Add: "The Second Inquisition" works well enough, if you're ignorant enough of history, the Church, the "Church", the Inquisition, the "War on Terror", geopolitics etc., otherwise you'll probably have to retool or ditch the whole think; useful in concept, mediocre to crap, stereotypical, and silly exectution. It's a characature and amalgam from numerous bad movies and comic books. MIB meets Xfiles meets le Fanu; even if you are mostly careless of such, it just doesn't add up as told, and humanity, and the counter-conspiracy is just way too competent, way to cohesive, and way too Tom Clancy convenient, unified, and coherent. Okay idea, shoddy execution.

TL;DR- it's too perfect, too neat, tidy, and clean and, so, counter to suspension of disbelief, unless you're just a gushy fanboy or would rather not think about it overmuch to at all. When does Jack Ryan make an appearance?

No? Example: how do you just "take out" Vienna, Tremere Grand Central? You've got Chantry one, with a passel of leeches with AUSPEX, Dominate, and Thaumaturgy? I get that it could be done, but as presented it's just too handwaved. They're ~prescient, for crying out loud.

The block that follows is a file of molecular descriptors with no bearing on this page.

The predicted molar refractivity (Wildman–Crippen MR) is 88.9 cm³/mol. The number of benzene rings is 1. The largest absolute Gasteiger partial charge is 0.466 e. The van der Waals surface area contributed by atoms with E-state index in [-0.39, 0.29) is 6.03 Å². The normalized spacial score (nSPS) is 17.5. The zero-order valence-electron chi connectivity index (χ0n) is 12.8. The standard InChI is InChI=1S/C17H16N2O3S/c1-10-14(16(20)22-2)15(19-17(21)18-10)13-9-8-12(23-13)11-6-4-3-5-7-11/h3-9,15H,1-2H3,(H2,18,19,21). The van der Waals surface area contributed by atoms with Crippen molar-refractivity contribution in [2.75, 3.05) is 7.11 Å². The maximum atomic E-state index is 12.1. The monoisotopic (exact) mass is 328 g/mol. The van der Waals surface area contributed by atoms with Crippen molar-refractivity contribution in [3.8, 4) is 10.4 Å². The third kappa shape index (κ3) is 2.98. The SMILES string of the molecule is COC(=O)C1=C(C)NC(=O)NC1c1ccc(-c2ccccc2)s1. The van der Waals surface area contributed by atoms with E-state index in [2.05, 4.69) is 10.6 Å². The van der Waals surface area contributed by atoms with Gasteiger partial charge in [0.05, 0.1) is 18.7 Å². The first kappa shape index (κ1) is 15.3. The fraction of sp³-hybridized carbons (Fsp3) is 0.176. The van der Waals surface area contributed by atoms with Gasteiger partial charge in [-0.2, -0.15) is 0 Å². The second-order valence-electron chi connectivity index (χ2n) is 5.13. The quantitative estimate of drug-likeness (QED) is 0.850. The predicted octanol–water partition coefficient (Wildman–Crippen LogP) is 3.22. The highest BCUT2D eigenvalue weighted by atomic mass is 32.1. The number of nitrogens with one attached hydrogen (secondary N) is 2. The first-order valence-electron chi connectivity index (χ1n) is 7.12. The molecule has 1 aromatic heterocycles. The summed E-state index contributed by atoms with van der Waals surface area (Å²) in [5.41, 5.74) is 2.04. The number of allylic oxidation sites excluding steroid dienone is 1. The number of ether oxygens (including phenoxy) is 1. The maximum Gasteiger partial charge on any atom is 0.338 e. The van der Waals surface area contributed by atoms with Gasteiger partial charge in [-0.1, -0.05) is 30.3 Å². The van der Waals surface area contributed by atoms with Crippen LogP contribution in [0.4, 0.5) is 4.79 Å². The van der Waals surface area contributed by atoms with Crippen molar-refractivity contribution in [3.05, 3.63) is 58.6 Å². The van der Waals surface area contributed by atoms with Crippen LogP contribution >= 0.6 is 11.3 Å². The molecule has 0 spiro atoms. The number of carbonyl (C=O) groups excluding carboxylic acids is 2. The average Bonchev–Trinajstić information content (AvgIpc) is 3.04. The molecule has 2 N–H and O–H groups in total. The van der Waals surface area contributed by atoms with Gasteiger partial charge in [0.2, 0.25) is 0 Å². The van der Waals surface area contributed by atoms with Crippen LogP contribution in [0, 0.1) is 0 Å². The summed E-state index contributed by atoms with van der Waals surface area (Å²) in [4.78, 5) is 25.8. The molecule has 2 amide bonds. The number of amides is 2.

You can backpedal and retcon all you like, but this is the main book, and ST's are supposed to be able to use it; X-Files went from engaging, to annoying, because they kept waffling on "The Truth" that was ever more out there to the point where you just didn't care anymore.

Advice? You can read it, or you can run it; anyone who's actually done the latter for any amount of time knows that the metaplot has a way of derailing what you've already played, so you just ditch it and don't use it whole cloth in your game because you can't; you've already "written" how things are in play, and taffy stories, if they're actually stories, usually degrade into a sticky, unsavory mess.

Edit: reduced rating to two for the nigh-inevitable, appended, Orwellian, SJW, special snowflake garbage at the end. I'd like to reduce it to one, but the mechanics mitigate against that regardless; I simply can't justify that. Maybe the person/s who wrote that tripe can get a new job reruining Star Wars; they're certainly "qualified".

If you're just going to update and incorporate rules, I'd still buy it; otherwise, I'd pass.



Rating:
[2 of 5 Stars!]
Vampire: the Masquerade 5th Edition
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SotM's Guide to Storytelling
by John M. S. [Verified Purchaser] Date Added: 11/17/2018 07:09:22

I found this to a be a very detailed and in depth product that can help give a perspective on storytelling. Some of the suggestions on how to improve your game go a bit deeper than I would normally go, however, as with any rpg product you can draw inspiration from the pages and leave what you feel doesn't work for you. I have a full review on my site HERE



Rating:
[4 of 5 Stars!]
SotM's Guide to Storytelling
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Paradox: The Brainstorming
by Omar S. [Verified Purchaser] Date Added: 11/15/2018 04:34:02